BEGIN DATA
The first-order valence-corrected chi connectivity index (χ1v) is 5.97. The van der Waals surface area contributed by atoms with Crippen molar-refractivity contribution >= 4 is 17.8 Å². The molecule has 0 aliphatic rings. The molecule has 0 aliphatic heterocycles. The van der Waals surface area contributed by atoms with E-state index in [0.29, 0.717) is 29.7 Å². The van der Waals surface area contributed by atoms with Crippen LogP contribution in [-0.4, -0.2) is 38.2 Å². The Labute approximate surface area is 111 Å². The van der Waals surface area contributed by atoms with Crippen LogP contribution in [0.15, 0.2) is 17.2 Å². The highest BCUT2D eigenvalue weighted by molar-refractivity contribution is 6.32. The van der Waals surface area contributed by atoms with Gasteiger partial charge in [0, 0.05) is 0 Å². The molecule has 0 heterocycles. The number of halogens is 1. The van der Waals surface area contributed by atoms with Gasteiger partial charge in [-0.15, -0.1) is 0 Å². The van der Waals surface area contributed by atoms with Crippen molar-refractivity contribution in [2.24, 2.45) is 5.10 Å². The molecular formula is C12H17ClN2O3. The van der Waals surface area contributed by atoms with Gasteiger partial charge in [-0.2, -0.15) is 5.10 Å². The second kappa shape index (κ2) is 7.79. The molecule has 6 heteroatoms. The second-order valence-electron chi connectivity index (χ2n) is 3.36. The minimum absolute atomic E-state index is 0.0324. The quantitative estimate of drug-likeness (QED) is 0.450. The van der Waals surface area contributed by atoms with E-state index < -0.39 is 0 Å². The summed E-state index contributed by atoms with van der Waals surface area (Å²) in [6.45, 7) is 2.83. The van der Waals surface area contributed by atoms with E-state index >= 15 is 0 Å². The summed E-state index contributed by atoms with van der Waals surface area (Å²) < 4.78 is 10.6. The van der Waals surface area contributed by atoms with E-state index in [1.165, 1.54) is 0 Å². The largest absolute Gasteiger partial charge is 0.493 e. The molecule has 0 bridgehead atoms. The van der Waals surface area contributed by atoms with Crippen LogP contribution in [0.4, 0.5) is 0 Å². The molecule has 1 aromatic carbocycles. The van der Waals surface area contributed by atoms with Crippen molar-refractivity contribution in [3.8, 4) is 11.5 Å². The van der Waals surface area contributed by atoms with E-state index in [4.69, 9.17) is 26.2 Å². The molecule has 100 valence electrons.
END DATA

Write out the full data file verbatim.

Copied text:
The first-order valence-corrected chi connectivity index (χ1v) is 5.97. The van der Waals surface area contributed by atoms with Crippen molar-refractivity contribution >= 4 is 17.8 Å². The molecule has 0 aliphatic rings. The molecule has 0 aliphatic heterocycles. The van der Waals surface area contributed by atoms with E-state index in [0.29, 0.717) is 29.7 Å². The van der Waals surface area contributed by atoms with Crippen LogP contribution in [-0.4, -0.2) is 38.2 Å². The Labute approximate surface area is 111 Å². The van der Waals surface area contributed by atoms with Crippen LogP contribution in [0.15, 0.2) is 17.2 Å². The highest BCUT2D eigenvalue weighted by molar-refractivity contribution is 6.32. The van der Waals surface area contributed by atoms with Gasteiger partial charge in [0, 0.05) is 0 Å². The molecule has 0 heterocycles. The number of halogens is 1. The van der Waals surface area contributed by atoms with Gasteiger partial charge in [-0.15, -0.1) is 0 Å². The van der Waals surface area contributed by atoms with Crippen molar-refractivity contribution in [2.24, 2.45) is 5.10 Å². The molecular formula is C12H17ClN2O3. The van der Waals surface area contributed by atoms with Gasteiger partial charge in [-0.2, -0.15) is 5.10 Å². The second kappa shape index (κ2) is 7.79. The molecule has 6 heteroatoms. The second-order valence-electron chi connectivity index (χ2n) is 3.36. The minimum absolute atomic E-state index is 0.0324. The quantitative estimate of drug-likeness (QED) is 0.450. The van der Waals surface area contributed by atoms with E-state index < -0.39 is 0 Å². The summed E-state index contributed by atoms with van der Waals surface area (Å²) in [6.45, 7) is 2.83. The van der Waals surface area contributed by atoms with E-state index >= 15 is 0 Å². The summed E-state index contributed by atoms with van der Waals surface area (Å²) < 4.78 is 10.6. The van der Waals surface area contributed by atoms with E-state index in [1.165, 1.54) is 0 Å². The largest absolute Gasteiger partial charge is 0.493 e. The molecule has 0 bridgehead atoms. The van der Waals surface area contributed by atoms with Crippen LogP contribution in [0.4, 0.5) is 0 Å². The molecule has 1 aromatic carbocycles. The van der Waals surface area contributed by atoms with Crippen molar-refractivity contribution in [3.8, 4) is 11.5 Å². The van der Waals surface area contributed by atoms with E-state index in [4.69, 9.17) is 26.2 Å². The molecule has 100 valence electrons.